Born in Arkisserniaq, a northern Greenland community, in 1960 Aaju haslived up and down the west coast of her native country as a result of her father’s teaching and preaching career. In 1981, Aaju moved to Iqaluit, in Nunavut, Canada where she has taken up residence. Here, Aaju worked as an interpreter, and she has done volunteer work with various women’s and interpretation organizations.
Currently Aaju has a homebased sealskin garment business, translates, volunteers for the music society, collects traditional law from elders for the Department of Justice, raises her five children and just recently graduated from Akitsiraq Law School - all in a day’s work!
Ken McGoogan is the author of an Arctic Discovery Quartet of biographical narratives: Fatal Passage, Ancient Mariner, Lady Franklin’s Revenge, and Race to the Polar Sea. Hailed as “one of the finest contemporary Canadian writers of Arctic exploration history,” Ken has won the Writers’ Trust of Canada Biography Prize, the Canadian Authors’ Association History Award, the UBC Medal for Canadian Biography, and the Pierre Berton Award for History. He has chased the ghost of Lady Franklin around Tasmania, lugged a memorial plaque honoring John Rae into the High Arctic, and made a cameo appearance in the BBC docudrama based on his book Fatal Passage. Ken is a fellow of the Royal Canadian Geographical Society, serves as vice-chairman of the Public Lending Right Commission, and sails in the Northwest Passage as a resource historian.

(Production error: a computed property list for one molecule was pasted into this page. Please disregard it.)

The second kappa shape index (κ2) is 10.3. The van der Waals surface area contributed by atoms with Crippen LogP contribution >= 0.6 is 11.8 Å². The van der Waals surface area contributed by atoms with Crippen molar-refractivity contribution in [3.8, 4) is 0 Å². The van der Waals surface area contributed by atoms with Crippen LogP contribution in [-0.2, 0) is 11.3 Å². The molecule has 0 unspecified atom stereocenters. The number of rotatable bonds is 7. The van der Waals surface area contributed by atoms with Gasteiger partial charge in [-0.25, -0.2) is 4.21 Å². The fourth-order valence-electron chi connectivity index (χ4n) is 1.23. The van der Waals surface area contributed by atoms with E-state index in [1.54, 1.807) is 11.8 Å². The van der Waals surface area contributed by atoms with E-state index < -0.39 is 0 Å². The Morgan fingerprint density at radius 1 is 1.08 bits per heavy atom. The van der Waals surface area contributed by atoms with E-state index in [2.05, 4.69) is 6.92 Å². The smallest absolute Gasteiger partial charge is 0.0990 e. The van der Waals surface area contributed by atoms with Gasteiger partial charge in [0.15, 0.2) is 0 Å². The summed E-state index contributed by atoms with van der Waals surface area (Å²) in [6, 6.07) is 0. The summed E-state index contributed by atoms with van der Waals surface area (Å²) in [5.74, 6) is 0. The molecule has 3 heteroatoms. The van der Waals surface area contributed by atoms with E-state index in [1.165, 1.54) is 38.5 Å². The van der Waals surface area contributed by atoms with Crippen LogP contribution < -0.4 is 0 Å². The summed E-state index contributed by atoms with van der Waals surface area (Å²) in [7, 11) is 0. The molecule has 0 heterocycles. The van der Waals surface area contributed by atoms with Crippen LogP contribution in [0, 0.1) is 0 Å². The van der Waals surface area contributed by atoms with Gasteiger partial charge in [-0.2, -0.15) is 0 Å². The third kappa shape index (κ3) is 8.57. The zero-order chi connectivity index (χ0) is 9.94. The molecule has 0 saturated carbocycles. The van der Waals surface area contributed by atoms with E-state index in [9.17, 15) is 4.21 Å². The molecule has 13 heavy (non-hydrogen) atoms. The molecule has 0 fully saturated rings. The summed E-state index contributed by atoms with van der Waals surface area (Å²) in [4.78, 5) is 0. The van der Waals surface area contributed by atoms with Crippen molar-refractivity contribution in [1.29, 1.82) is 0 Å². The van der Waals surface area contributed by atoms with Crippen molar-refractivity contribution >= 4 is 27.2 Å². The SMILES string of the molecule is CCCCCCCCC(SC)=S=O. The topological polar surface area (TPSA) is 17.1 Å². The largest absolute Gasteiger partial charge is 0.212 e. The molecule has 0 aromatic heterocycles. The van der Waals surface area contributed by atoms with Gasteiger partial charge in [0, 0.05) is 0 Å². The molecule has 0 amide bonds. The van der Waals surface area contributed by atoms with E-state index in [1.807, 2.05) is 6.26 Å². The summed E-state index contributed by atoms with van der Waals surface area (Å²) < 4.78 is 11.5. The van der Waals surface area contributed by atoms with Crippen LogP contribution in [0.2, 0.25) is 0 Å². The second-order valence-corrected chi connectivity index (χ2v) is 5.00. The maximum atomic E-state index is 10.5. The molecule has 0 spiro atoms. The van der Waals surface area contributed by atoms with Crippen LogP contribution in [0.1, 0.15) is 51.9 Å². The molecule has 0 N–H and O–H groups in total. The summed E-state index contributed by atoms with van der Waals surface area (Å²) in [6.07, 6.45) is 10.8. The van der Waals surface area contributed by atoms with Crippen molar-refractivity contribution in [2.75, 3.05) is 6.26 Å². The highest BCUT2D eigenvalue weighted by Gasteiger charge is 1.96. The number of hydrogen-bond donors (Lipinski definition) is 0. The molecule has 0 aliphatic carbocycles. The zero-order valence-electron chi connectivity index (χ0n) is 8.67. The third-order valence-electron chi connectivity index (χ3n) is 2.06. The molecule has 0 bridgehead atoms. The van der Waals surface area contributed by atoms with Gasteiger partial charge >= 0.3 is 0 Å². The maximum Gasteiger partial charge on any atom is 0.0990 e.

- Category 1 $7195.00
- Category 2 $8795.00
- Category 3 $9895.00
- Category 4 $10,745.00
- Category 5 $12,595.00
- Category 6 $13,595.00
- Category 7 $14,595.00
- Category 8 $15,195.00
- Category 9 $15,995.00
- Category 10 $16,595.00
- Quad Lower Forward, 2 upper 2 lower berths, porthole window.
- Triple Lower Deck, 1 upper 2 lower berths, porthole window.
- Junior Double, two lower berths, porthole window
- Double, two lower berths, midship, porthole window.
- Main Double, two lower berths, porthole window.
- Deluxe Double, two lower berths, midship, porthole window.
- Superior Double, two lower berths, picture window.
- Junior Suite, two lower berths, sitting area, picture window.
- Suite, two lower berths, sitting area, picture window.
- Owner’s Suite, two lower berths, shower & bathtub, picture window.
What is included:
- All entry & park fees
- Your complete itinerary
- Team of resource specialists
- Educational program and pre-departure materials
- All shipboard meals
- All Zodiac excursions
- Service charges and port fees
What is not included:
- Commercial & charter flights
- Mandatory medical / evacuation insurance
- Personal expenses
- Additional expenses in the event of delays or
- itinerary changes
- Discretionary gratuities to ship’s crew (approximately $10 - 14 per passenger per day)
- Visas, or inoculations, if required
- Physician’s fees confirming you are fit to travel
- Possible fuel surcharges
Join our Northwest Passage Expedition Tour in Canada!